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California Budget Increase Will Cover Older Immigrants’ Healthcare

Plus: Law clinic teaches students to represent immigrants, and Colorado laws help immigrant farmworkers and asylum seekers.

This summary was featured in Documented’s Early Arrival newsletter. You can subscribe to receive it in your inbox three times per week here.

California Gov. Gavin Newsom (D) and state legislative leaders unveiled a new state operating budget that will cover health care bills for low-income, undocumented immigrants who are more than 50 years old. This is part of an expansion of Medicaid that aims to ensure everyone has health insurance. On Monday, the budget will be voted on in the state legislature, with Newsom likely signing it into a law before Thursday. According to the UC Berkeley Labor Center, an estimated 3.2 million people in the state will not have health insurance next year. Close to half of those individuals are undocumented, which makes them unable to receive full Medicaid benefits and other health insurance assistance programs. The Associated Press

Law Clinic Assists Immigrants While Providing Students With Interactive Experience

A new law clinic at Ohio State University is giving eight law students at the Moritz College of Law the chance to learn how to represent immigrants in legal proceedings through classroom time and real-world experiences. According to Laura Barrera, a visiting assistant clinical professor of law at Ohio State and director of the clinic, the clinic is also helping the immigrant community with free legal services. To face immigration courts, immigrants have to find one of few pro bono attorneys in Columbus or figure out how to pay for one since the government doesn’t provide immigrants with an attorney. The Columbus Dispatch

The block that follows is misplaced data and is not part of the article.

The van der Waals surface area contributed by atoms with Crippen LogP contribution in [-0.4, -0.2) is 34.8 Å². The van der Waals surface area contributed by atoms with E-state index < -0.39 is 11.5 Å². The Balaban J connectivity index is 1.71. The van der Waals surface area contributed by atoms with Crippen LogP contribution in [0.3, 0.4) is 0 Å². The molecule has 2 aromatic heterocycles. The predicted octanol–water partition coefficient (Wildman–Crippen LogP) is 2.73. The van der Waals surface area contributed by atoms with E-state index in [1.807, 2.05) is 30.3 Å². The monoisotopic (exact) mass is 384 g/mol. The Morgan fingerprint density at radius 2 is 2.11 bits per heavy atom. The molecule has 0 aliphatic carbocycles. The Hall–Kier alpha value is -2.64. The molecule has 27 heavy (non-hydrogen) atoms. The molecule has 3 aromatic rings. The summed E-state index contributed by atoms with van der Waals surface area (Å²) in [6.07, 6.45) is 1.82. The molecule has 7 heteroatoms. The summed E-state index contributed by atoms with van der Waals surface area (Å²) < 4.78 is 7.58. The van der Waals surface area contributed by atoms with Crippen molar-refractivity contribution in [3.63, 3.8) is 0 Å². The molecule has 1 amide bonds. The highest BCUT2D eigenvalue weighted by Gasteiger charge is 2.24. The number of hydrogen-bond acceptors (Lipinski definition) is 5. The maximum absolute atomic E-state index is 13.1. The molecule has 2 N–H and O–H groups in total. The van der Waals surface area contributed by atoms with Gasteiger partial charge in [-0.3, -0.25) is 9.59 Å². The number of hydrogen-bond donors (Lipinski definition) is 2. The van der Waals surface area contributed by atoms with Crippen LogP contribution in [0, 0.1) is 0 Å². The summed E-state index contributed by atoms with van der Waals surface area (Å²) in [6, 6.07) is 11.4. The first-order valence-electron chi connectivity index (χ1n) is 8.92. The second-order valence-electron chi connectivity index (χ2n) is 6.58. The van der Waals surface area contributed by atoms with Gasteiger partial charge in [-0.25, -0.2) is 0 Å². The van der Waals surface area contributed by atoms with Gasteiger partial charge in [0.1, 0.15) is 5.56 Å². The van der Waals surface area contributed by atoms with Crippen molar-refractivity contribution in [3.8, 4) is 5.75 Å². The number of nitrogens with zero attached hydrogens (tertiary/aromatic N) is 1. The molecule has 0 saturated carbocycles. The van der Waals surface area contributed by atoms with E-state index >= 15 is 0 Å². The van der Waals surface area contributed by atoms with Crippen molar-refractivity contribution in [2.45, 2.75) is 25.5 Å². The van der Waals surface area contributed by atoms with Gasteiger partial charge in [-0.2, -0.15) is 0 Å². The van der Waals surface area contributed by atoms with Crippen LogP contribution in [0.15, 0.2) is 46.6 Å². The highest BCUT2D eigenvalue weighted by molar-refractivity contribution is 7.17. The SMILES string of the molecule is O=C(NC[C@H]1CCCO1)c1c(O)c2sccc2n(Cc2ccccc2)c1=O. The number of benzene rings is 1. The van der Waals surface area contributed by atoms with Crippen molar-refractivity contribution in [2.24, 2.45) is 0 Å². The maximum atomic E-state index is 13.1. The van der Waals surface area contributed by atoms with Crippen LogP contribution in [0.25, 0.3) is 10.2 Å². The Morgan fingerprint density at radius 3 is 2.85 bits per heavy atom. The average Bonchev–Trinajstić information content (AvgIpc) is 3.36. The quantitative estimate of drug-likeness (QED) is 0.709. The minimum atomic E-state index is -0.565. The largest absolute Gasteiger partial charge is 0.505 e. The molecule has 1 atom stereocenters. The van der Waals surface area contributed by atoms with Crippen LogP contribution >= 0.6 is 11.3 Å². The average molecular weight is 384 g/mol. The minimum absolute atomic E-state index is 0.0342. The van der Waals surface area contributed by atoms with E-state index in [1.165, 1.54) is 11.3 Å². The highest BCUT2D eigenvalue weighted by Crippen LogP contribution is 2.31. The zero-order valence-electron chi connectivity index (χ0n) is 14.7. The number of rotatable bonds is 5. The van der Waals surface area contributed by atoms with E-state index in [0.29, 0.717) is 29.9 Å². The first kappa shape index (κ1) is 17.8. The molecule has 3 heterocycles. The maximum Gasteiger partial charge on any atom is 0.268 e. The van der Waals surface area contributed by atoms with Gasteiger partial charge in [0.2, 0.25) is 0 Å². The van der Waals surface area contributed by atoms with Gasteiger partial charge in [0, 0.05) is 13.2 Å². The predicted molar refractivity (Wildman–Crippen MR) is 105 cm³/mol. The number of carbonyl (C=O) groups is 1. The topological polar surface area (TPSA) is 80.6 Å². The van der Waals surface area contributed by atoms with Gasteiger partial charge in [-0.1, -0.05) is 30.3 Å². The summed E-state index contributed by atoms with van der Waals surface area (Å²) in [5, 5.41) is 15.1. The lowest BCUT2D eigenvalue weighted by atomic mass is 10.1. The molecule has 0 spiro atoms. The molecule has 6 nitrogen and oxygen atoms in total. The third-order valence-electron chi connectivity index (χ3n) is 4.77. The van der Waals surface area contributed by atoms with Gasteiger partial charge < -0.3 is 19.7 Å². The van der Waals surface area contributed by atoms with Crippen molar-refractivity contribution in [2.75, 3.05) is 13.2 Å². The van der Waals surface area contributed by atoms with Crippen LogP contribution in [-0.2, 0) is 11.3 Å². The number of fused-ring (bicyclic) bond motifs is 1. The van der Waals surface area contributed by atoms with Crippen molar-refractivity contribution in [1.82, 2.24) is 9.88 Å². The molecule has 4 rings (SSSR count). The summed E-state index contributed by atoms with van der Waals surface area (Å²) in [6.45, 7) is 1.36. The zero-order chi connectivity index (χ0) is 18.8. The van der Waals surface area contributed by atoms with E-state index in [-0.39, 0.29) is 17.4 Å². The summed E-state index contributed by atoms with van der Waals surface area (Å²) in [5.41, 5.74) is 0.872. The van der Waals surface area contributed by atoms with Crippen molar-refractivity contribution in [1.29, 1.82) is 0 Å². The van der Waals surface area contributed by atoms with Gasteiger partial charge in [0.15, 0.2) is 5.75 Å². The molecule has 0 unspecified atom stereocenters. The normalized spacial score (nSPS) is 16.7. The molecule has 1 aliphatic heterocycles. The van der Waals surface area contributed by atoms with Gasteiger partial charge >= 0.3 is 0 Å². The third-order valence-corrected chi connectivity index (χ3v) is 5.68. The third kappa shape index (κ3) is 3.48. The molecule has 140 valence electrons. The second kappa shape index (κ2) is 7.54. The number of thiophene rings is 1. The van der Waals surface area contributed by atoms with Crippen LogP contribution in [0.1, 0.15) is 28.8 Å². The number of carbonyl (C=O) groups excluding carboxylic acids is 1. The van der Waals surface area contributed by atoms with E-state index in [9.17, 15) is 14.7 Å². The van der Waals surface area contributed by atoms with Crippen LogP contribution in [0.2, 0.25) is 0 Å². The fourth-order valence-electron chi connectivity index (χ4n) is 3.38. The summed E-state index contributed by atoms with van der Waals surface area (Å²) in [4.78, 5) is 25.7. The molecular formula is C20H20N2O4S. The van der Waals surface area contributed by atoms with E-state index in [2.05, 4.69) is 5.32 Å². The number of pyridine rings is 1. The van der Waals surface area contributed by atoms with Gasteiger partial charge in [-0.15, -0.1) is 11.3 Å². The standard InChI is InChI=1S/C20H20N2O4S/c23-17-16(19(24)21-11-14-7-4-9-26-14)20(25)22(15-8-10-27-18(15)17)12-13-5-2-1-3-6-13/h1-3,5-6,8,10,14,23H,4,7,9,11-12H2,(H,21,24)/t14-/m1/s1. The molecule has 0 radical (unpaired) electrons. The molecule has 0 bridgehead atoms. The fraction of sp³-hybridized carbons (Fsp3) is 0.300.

Colorado Gov. Signs Immigrant Farmworkers Rights and Wages 

On Friday, Colorado Gov. Jared Polis (D) signed a bill that grants thousands of immigrant farmworkers a state minimum wage, overtime and labor organizing rights. He also signed a law to create a state fund to assist immigrants with getting legal representation in deportation proceedings. With this new farmworkers law, agricultural business owners must give employees housing that follows pandemic guidelines, give them meal and rest breaks and limit the maximum number of hours employees work. “Colorado’s agricultural workers have been exploited for far too long in this state, and it’s well beyond time for us to provide them with the dignity and respect they deserve,” said Sen. Jessie Danielson (D). Sentinel Colorado 

50 Florida Officers Sent to U.S.-Mexico Border

Florida Gov. Ron DeSantis (R) announced that 50 state law-enforcement officers will be deployed on Monday to assist Texas with U.S.-Mexico border crossers. It’s uncertain what these officers will do and where the money to send them will come from. “Typically, if someone would help us, you know, we would pick up some of their funding and so that is how we hope it goes,” said DeSantis. “But we do not anticipate getting any federal funds.” Florida Department of Law Enforcement spokesperson Gretl Plessinger said in an email that the agency in charge of coordinating the efforts, still doesn’t have details on the mission. Bradenton Herald 

85-Year-Old Immigration Activist Continues to Help the Community

Raquel Rubio-Goldsmith, 85, is a Chicana historian and border, women’s and civil rights activist. She retired a few months ago — but it wasn’t the first time she did so. Back in December 1999, she retired as head of Pima Community College’s ethnic studies program. Then she retired twice, in 2010 and 2020, as the co-director of the University of Arizona’s Binational Migration Institute. These retirements just gave Rubio-Goldsmith more time to dedicate to several immigration causes, supervise some grad students, and serve in advisory roles in the Binational Institute and the Justice for All campaign. Tucson.com

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